If you’re selling a product or a service, the best way to add social proof to your site is to show results that others in your target audience have achieved by using testimonials.

For example, take a look at these:

These are for IWT’s Dream Job course where the typical buyer is someone in their 20s or 30s. If this were a job-seeking course for executives, you’d probably see older folks.

That’s the important part. People want to see that others — just like them — have gotten results. Which is why you don’t want to ask friends or family for goodwill testimonials. Unless they’re in your target market, your message will be diluted. And you won’t get the social proof you were looking for.

The easiest way to put collecting testimonials on autopilot is to use a survey whenever you work with a client or after someone uses your product.

You can create a free account on Survey Monkey in less than 5 minutes. Once you’re signed up, you can simply use their customer satisfaction template:

Add two questions at the end to collect testimonials like this:

The key is to make the overall experience question qualitative. You want people to write their honest reviews. Then you ask them for permission to use it.

Adding this step to the end of any project makes the process of collecting testimonials easy. And it cuts the hassle of chasing after people a year later and following up.

Bonus tip: Sites like Amazon and Etsy let people write reviews for purchases. If you’re selling a product through these marketplaces, all you need to do is screenshot a few good reviews and you’ll have testimonials for your site.

Social proof type #3: Press mentions

As we’ve said before on GrowthLab, guest posting is a great way to grow traffic and boost your email subscribers. It’s also a great point to leverage as social proof.

The fact that you’ve pitched these sites and they accepted your posts means you are no longer a random blogger. You’re seen by the general public as someone who is knowledgeable and credible now.

A blogger on Huffington Post — a site that gets millions of readers a day — is seen as more legit than someone with a random blogspot site. The public perception is that editors and people who manage the site have vetted the contributing writers on behalf of the readers.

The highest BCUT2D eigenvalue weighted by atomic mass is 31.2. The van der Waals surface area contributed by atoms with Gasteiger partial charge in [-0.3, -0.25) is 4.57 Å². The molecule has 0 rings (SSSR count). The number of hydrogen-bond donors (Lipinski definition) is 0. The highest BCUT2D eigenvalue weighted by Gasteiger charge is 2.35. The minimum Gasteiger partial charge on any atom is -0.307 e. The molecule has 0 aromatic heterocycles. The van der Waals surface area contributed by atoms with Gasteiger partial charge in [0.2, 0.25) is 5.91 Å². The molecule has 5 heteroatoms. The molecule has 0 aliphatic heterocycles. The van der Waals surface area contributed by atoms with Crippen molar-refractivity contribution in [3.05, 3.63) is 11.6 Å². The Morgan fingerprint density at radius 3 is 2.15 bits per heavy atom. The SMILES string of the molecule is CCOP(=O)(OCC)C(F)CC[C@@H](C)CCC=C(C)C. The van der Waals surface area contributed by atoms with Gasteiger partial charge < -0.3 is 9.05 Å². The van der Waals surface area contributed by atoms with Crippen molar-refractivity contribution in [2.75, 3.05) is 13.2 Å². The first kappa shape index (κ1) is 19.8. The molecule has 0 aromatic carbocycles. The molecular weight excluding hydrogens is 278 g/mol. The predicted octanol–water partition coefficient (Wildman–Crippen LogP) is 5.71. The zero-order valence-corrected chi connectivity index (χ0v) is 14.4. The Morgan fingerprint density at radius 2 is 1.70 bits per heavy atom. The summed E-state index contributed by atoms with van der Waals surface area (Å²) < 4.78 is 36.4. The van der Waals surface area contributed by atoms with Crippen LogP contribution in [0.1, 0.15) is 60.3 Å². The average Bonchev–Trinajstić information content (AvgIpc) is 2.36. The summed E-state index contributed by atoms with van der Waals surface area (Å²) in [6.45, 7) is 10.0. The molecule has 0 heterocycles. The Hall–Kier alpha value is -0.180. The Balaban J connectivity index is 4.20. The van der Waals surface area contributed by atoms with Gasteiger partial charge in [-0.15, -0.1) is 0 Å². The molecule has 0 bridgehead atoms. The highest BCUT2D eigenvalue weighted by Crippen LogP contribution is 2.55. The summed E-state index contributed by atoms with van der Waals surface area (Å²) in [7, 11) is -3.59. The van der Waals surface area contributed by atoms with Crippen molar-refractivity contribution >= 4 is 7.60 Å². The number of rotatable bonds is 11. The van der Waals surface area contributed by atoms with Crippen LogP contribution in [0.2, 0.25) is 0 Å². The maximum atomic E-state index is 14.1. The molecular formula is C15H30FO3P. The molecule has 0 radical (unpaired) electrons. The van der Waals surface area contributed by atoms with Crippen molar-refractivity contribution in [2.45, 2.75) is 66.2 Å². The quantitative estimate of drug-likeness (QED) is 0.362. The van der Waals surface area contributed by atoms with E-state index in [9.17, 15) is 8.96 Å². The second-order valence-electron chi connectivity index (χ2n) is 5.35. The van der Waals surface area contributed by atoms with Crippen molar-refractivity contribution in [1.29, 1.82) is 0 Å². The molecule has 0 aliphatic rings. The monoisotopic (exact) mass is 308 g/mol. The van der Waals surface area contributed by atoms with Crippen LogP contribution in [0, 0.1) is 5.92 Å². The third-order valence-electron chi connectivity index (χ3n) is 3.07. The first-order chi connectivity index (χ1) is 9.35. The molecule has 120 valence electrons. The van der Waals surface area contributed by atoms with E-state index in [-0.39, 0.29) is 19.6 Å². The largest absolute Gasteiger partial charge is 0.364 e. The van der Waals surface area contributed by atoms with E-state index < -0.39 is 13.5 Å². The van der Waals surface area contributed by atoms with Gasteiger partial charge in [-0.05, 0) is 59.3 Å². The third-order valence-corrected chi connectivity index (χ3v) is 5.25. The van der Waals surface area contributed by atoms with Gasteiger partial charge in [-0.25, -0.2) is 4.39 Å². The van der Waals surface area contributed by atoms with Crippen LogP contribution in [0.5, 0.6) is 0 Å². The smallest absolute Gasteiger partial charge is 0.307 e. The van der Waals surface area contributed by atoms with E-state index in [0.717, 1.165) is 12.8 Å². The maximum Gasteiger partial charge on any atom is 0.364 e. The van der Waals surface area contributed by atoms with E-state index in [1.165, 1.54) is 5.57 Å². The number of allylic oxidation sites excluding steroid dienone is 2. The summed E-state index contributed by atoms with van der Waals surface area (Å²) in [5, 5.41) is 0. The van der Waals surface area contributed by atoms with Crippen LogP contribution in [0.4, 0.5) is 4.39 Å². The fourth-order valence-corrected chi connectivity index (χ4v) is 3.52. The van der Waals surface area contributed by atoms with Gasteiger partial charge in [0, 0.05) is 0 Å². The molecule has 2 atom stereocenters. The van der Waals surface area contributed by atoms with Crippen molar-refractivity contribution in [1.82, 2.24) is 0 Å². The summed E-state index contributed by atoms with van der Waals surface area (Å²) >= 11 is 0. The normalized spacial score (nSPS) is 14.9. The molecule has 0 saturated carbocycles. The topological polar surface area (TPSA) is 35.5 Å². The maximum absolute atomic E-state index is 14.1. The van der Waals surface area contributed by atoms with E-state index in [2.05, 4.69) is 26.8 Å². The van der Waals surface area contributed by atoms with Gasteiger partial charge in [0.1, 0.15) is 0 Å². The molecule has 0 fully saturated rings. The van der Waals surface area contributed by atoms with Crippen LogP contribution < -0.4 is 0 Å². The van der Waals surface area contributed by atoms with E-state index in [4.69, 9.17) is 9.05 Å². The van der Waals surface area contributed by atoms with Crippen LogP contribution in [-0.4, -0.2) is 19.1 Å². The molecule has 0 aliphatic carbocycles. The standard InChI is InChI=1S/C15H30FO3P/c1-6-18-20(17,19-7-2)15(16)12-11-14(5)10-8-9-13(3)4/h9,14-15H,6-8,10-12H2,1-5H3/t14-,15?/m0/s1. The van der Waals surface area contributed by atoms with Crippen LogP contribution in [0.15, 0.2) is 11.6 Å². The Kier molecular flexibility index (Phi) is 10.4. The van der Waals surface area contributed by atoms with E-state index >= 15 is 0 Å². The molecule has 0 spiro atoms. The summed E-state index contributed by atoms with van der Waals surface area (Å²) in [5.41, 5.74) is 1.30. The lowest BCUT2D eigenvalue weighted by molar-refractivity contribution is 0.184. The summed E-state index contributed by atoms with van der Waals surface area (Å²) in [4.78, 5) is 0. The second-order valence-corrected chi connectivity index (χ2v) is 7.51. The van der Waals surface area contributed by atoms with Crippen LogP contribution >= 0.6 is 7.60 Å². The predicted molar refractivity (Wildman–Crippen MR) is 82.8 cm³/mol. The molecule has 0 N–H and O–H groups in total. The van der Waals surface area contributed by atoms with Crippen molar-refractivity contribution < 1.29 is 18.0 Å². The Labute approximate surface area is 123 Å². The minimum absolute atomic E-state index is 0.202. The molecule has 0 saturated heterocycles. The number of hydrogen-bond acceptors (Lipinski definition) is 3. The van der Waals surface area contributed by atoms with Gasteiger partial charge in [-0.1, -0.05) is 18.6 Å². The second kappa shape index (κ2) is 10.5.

So as soon as you have a few guest posts or interviews under your belt, you’ll want to add those as social proof. These basically tell your site visitors, “Hey, this person is kind of a big deal!”

You’ve probably seen those fancy banners on sites like this:


IWT’s press mentions

If you have the design skills to pull it off — great. If you don’t, there’s no need to worry.

Penelope Trunk runs an extremely popular blog and doesn’t have any fancy banners like that (at least I couldn’t find any).

She simply lists her press appearances in her bio.


Press appearances in your bio serve as social proof

Also, remember this: If you were ever mentioned or quoted in a major publication, like Forbes or Fast Company, even if it was just one line, you can forever say that you were featured there.

Milk that for all it’s worth. Add it to your site as social proof.

Social proof type #4: Safety in numbers

As I said earlier, people love to follow others when making quick decisions. That’s what social proof is all about. Nowhere is this more apparent than with the herd mentality.

  • The restaurant with the longest line must be good, so it’s worth the wait
  • Picking a book from the bestseller list is a sure-fire bet
  • People love to be members of clubs — the more exclusive the better

People find safety in numbers. The thinking is that “all these people can’t be wrong.” Whether that’s true is another discussion altogether. The point is, if you have an impressive number of customers or email subscribers (1,000+), you can leverage that as social proof.

That’s exactly what Ryan Holiday does for his email list:

He doesn’t ask you to just sign up for his email list. He asks you to “join 40,000+ subscribers.”

A person sees that and thinks, “If that many people are on his list, it must be good. I’m in.”

The best way to put this to action is to simply set it and forget it.

If you haven’t been actively courting social proof for your site, today is the best day to start.

Once you have these 4 types of social proof, you can combine them to create the ultimate homepage that screams credibility.

That’s exactly what Grasshopper — a phone service for entrepreneurs and small businesses — did.


All 4 types of social proof on one page.

As a potential customer going to their site, it’s easy to feel like you’re in good hands by signing up for their service.

Which is why it’s important to not neglect social proof. It’ll only take an afternoon of your time to add these elements for your site. But it’ll pay you many times over for years to come.